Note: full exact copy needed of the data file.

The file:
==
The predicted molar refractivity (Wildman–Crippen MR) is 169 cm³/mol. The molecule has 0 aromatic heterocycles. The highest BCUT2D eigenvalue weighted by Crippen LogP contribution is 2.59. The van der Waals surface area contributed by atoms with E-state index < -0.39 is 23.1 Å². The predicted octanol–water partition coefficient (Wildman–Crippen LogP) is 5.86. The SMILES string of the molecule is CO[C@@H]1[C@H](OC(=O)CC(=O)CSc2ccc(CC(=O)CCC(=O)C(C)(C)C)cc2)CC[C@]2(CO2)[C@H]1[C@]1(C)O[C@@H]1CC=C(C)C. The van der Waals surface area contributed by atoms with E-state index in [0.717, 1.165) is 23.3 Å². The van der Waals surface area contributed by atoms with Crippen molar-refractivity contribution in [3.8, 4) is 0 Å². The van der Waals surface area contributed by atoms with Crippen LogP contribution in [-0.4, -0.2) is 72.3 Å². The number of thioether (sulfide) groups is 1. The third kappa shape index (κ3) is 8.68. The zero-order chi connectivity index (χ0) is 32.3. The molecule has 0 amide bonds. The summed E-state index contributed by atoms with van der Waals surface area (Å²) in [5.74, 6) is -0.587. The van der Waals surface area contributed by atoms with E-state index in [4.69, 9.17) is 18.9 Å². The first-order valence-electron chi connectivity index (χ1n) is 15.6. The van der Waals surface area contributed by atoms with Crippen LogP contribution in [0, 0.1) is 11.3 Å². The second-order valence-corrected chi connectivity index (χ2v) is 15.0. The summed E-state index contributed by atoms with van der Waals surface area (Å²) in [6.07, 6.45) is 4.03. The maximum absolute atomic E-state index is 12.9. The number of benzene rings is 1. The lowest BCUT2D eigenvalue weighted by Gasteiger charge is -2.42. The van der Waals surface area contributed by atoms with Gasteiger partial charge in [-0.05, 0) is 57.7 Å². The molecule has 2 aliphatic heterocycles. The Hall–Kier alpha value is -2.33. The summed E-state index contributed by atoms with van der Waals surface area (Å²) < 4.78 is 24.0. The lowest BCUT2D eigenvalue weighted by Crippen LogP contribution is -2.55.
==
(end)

The predicted molar refractivity (Wildman–Crippen MR) is 169 cm³/mol. The molecule has 0 aromatic heterocycles. The highest BCUT2D eigenvalue weighted by Crippen LogP contribution is 2.59. The van der Waals surface area contributed by atoms with E-state index < -0.39 is 23.1 Å². The predicted octanol–water partition coefficient (Wildman–Crippen LogP) is 5.86. The SMILES string of the molecule is CO[C@@H]1[C@H](OC(=O)CC(=O)CSc2ccc(CC(=O)CCC(=O)C(C)(C)C)cc2)CC[C@]2(CO2)[C@H]1[C@]1(C)O[C@@H]1CC=C(C)C. The van der Waals surface area contributed by atoms with E-state index in [0.717, 1.165) is 23.3 Å². The van der Waals surface area contributed by atoms with Crippen molar-refractivity contribution in [3.8, 4) is 0 Å². The van der Waals surface area contributed by atoms with Crippen LogP contribution in [-0.4, -0.2) is 72.3 Å². The number of thioether (sulfide) groups is 1. The third kappa shape index (κ3) is 8.68. The zero-order chi connectivity index (χ0) is 32.3. The molecule has 0 amide bonds. The summed E-state index contributed by atoms with van der Waals surface area (Å²) in [5.74, 6) is -0.587. The van der Waals surface area contributed by atoms with E-state index in [4.69, 9.17) is 18.9 Å². The first-order valence-electron chi connectivity index (χ1n) is 15.6. The van der Waals surface area contributed by atoms with Crippen LogP contribution in [0, 0.1) is 11.3 Å². The second-order valence-corrected chi connectivity index (χ2v) is 15.0. The summed E-state index contributed by atoms with van der Waals surface area (Å²) in [6.07, 6.45) is 4.03. The maximum absolute atomic E-state index is 12.9. The number of benzene rings is 1. The lowest BCUT2D eigenvalue weighted by Gasteiger charge is -2.42. The van der Waals surface area contributed by atoms with Gasteiger partial charge in [-0.05, 0) is 57.7 Å². The molecule has 2 aliphatic heterocycles. The Hall–Kier alpha value is -2.33. The summed E-state index contributed by atoms with van der Waals surface area (Å²) < 4.78 is 24.0. The lowest BCUT2D eigenvalue weighted by Crippen LogP contribution is -2.55.